7-Miniture. Looks at the language of Lilliput and the experience of being up high and seeing the world small below and the feeling of superiority and better than in this miniature experience. brings up the value of images experienced within an understanding of time, of hearing the grains of sand in an hour-glass over our incomprehension of passing time in the sound of the ticking of a watch. Deals with the words of sound of silence. Read in the back garden listening to bird song from before 6 to after 9 on a sunny Sunday morning.

8-Intimate immensity. The immense described through the forest, the sea, the plain and the reflection in water or an eye. Vast as an overused word by Baudelaire to mean many things. How a plain can be comforting to one and a scary expanse to another. I’m finally getting to grips with the power of this book in its use of language, are we when we create large images trying to make observers of our work feel small? is this a power trip on the part of the artist?

9-The Dialects of Inside and Outside. This chapter talks of difficulty with inside outside, from a personal point as we cannot see ourselves to make considered judgements. Discusses doors as the route inside or out, half open etc. The vastness of outside versus the potential for everything daydreamed inside.

10-The Phenomenology of Roundness. The physical round of shape, of growth, of a rounded self and education, of the rounded form of a bird, of its life. This chapter brings home the relevance of this book to the research. We have the interior dissected as the content, and the tondo explained as the rounded form.

Putting shelf into the search engine of Saatchi brings an eclectic mix to the fore, the staged have to be discarded first whether its painted better than real life (Simulacra, or putting a rosey glow on your belongings. Think Facebook and Instagram) This is more honest, paint what’s there without moving it first.

Annabel Dover paints single objects out of place, ie no background or setting, which relies on her add on writing to define why the object is being represented at all,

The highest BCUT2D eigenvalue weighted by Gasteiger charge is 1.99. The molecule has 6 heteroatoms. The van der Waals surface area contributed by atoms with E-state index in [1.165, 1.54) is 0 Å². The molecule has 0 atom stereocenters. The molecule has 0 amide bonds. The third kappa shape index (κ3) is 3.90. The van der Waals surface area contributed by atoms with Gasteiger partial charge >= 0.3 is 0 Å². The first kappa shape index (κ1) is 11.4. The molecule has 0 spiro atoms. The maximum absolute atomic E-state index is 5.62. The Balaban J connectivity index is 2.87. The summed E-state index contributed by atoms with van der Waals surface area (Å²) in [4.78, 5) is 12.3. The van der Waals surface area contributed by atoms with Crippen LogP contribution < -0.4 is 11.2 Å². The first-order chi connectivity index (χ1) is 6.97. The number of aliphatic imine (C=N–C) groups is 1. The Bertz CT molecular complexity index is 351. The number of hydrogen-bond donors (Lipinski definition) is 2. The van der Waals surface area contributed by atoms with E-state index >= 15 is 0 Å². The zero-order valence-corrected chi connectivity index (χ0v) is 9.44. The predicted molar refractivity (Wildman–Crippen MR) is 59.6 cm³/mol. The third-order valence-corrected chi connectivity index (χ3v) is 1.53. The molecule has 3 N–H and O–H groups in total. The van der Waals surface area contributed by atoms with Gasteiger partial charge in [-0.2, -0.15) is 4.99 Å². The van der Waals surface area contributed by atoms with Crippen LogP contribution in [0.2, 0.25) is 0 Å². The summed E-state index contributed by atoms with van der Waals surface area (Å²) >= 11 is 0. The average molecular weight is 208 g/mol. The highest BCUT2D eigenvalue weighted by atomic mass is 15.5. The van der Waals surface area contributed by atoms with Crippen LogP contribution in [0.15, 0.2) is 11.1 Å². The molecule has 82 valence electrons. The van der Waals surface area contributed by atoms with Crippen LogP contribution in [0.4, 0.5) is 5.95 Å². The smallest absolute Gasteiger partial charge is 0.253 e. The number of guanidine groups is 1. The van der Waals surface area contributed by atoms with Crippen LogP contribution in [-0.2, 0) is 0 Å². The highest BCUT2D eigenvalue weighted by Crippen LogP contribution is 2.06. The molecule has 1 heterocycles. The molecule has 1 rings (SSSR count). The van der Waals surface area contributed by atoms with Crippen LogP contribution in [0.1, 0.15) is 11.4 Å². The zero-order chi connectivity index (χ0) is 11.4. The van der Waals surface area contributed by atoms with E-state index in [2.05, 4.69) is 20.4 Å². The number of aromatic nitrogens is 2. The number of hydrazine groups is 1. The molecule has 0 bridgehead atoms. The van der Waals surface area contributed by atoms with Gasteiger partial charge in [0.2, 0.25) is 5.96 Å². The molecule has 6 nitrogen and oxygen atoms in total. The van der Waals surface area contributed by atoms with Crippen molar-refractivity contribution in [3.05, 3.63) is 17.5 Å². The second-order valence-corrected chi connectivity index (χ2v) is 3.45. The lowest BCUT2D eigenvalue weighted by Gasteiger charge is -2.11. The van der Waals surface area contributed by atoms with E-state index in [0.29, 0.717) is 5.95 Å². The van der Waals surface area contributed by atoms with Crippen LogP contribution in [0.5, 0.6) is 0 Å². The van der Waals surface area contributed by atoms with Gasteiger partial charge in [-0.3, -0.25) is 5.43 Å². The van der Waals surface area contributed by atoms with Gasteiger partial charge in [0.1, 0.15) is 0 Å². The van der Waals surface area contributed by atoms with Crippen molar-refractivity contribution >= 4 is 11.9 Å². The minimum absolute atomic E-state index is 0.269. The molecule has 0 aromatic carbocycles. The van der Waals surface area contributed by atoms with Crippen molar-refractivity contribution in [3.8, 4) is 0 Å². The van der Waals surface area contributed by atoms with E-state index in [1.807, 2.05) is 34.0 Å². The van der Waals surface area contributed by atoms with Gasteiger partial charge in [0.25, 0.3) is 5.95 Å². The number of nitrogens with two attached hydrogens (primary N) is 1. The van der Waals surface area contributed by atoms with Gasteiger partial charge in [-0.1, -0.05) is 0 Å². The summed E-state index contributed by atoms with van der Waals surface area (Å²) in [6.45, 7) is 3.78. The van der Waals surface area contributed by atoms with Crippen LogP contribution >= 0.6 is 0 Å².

Roo Waterhouse calls them Shelf Portraits, which sounds right. As Roo puts it, these objects “which we gather around ourselves, the external proof we supply, both to those around us and to ourselves, that reassures us of our existence as individuals in the world.”


Painting in the round creates its own focus, the above pictures are inspired by Mark Fairnington’s work, his paintings of eyes as a part of a face, be it animal or human are a hyperrealistic view of a part of a life. I get a sense of these eyes peering back at me, possibly looking through something to do it, in which case am I being looked at against my wishes? without my knowledge? These eyes are my children, painted with oils on window mount cut-outs from my local framers, its a good exercise in using oil paints, but these are the eyes of real alive children, not the glass eyes of museum exhibits that Mark has painted in his animal tondos.


This is a photo I took at Mottisfont, they don’t always have the servants attic opened, but they did this day. Apparently, one of the former gentry, who lived there, kept a crocodile in the bathroom on this floor, which is what this is set up to represent. However, the act of peering into the room seemed very tondo-esque. I quite like the humour of seeing something you wouldn’t expect to see and that it is looking at you.

Combining the two elements of interior and tondo creates a greater intimacy in looking at the contents of my home, I now get the relevance of different areas and the questions I can ask myself in these spaces.

The size of the tondo will create its own problems as it plays with our view of scale of objects, making us miniature over the items I paint, I’ll deal with these as they occur.